A group of shareholders have approached DFSA for an independent investigation into Emirates REIT. Image Credit: Gulf News Archive

Dubai: The problems at Emirates REIT are escalating after a group of shareholders approached the regulator for an investigation into the valuations done by the real estate fund on its investment properties.

They also want Dubai Financial Services Regulator to look into the fund’s operating expenses since April 2014, which was when Emirates REIT listed on Nasdaq Dubai.

Shareholder interests would be served only through an “independent valuation” of Emirates REIT’s assets, the letter states. At the same time, there should be no interference by the fund’s manager – Equitativa - in the process to avoid bias.

“We request that such steps be taken as a matter of some urgency,” the shareholders’ note says.

“Pending a full investigation of the manager’s conduct in respect of the REIT, we request a freeze on all management fees in respect of the REIT’s non-performing (i.e., non-leased) assets, comprising approximately 30-40 per cent of the fund.”

The shareholders have raised the ante further by stating the intent to “fully and expressly reserve all rights, including but not limited to our rights to remove the manager and/or bring claims against it under all applicable laws and rules.

“We write to you regarding serious and substantiated concerns we have about the REIT and its manager Equitativa (Dubai) Ltd.. Regrettably, evidence suggests that the Manager has been misrepresenting to investors’ and the market the value of the REIT’s assets and is breaching its fiduciary duties as manager of the REIT.”

In a statement, a spokesperson for Emirates REIT said: “The Emirates REIT portfolio is valued every quarter by third-party valuers - Asteco and CBRE. Furthermore, they are audited on a yearly basis by Deloitte, the REIT's independent auditor.

"Performing assets require minimal input or active management, they operate quietly in the background without any cause for concern. On the other hand, assets that fail to pay their rent or sit empty, require a lot of resource and investment to find solutions, tenants and recover money. If management fees are not charged, the fund will not have the means required to turn such assets around.”

Problems compounded

In recent weeks Emirates REIT has been in constant spotlight for multiple reasons. Its financials have are under stress as the softness in the property market was compounded by the COVID-19 outbreak.

But it doesn’t end there. Late last month, the fund’s manager, Equitativa, approached DIFC Courts to look into recent suspicious trades involving its shares.

And in May, the Equitativa CEO, Sylvain Vieujot, issued a strongly worded note to shareholders: “Emirates REIT is aware that there are several parties engaging in an aggressive campaign of negative stories and false rumours, both online and offline. We believe this campaign is seeking to undermine investor confidence in the fund manager and negatively influence the REIT share value.”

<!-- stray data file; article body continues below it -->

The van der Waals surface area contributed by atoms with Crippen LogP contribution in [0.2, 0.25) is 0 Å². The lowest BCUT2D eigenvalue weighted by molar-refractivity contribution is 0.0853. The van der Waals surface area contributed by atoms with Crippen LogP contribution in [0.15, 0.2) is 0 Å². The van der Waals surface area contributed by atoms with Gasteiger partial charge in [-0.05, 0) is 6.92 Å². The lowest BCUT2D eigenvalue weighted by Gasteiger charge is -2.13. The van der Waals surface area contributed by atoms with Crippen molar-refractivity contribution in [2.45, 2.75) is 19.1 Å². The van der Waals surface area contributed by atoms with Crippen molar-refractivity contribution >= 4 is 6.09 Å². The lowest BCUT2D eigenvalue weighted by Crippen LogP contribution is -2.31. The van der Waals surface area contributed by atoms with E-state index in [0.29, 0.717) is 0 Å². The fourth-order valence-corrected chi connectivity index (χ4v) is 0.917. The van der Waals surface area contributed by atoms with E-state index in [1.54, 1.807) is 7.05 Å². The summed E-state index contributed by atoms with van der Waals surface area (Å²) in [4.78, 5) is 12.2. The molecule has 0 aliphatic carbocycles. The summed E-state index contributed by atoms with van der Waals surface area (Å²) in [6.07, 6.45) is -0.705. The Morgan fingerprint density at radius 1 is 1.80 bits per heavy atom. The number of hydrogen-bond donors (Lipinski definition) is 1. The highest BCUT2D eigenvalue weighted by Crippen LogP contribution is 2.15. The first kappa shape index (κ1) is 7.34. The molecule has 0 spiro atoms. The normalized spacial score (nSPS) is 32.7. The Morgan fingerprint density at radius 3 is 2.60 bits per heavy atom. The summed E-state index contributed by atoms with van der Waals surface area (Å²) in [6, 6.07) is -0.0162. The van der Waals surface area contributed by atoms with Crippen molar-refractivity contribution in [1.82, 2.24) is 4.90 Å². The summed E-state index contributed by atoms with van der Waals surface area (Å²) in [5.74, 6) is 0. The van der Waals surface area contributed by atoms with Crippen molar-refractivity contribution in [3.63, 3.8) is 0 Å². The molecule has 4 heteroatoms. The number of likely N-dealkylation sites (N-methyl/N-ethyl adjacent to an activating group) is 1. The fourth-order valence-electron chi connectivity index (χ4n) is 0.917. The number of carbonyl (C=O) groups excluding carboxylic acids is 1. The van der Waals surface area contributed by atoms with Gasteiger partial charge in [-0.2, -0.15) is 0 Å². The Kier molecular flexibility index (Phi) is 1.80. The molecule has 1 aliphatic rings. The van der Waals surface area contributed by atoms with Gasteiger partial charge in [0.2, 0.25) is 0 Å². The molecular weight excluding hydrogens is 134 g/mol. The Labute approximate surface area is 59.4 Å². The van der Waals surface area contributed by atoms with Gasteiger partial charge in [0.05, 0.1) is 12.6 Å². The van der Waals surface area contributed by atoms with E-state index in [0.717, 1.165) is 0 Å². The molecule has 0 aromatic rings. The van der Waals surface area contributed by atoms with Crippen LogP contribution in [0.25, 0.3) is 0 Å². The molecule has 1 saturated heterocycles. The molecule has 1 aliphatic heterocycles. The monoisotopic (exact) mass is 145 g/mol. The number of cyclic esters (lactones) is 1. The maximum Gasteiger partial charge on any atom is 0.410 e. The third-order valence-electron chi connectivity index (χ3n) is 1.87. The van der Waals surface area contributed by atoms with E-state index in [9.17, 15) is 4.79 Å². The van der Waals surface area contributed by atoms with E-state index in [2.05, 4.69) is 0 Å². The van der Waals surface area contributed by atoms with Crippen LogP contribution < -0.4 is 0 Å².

Shareholders’ ire

But, clearly, some of the shareholders are not mollified. In the letter to DFSA, they point to the losses of around 75 per cent in the fund’s market value since April 2014.

“That equates to annualized rate of return of close to minus 10.3 per cent,” the letter adds. “This is completely inconsistent with what should be a low risk asset class, where underlying investors will typically be looking for capital preservation and some income.

“We have undertaken our own review and analysis. Based on this review, analysis and interaction, it is apparent that the irregular and poor performance of the REIT is related to (at least) the following:

• The Manager (Equitativa) is charging excessive management fees;

• Conflicts of interest exist between the Manager and the shareholders because of the management fee structure;

• The management fee structure and the conflicts of interest are driving the Manager to misrepresent the value of the REIT’s underlying assets; and

• The Manager, in addition to the above, by various acts and omissions, including a lack of required transparency and proper disclosures, is managing the REIT negligently and in breach of its fiduciary duties.

On the shareholders' concerns about its management fees, Emirates REIT said: “Emirates REIT is not just a buy and sell property fund. It is a multi-faceted REIT that buys prime properties with the purpose of repositioning them, develops new office and retail concepts as well as new build-to-suit properties.

"The REIT continually integrates more services within its scope of work, taking on more responsibility and increasing the financial costs of running the fund. While this may come with a higher upside, there are also more challenges that require much more management, resource and investment than passively managed funds, which are more commonplace in the region."

What is Emirates REIT?
* Emirates REIT was launched in November 2010 with a lot of fanfare, based on the concept that as a fund it can tap a wider pool of investors to take exposures in property assets. The REIT concept had worked quite well in the US and Europe, and it was felt the UAE real estate sector would add more depth from such funds operating here.

* Emirates REIT listed on Nasdaq Dubai in April 2014. The REIT now owns eleven commercial properties in Dubai, with a total net leasable area of 2.4 million square feet.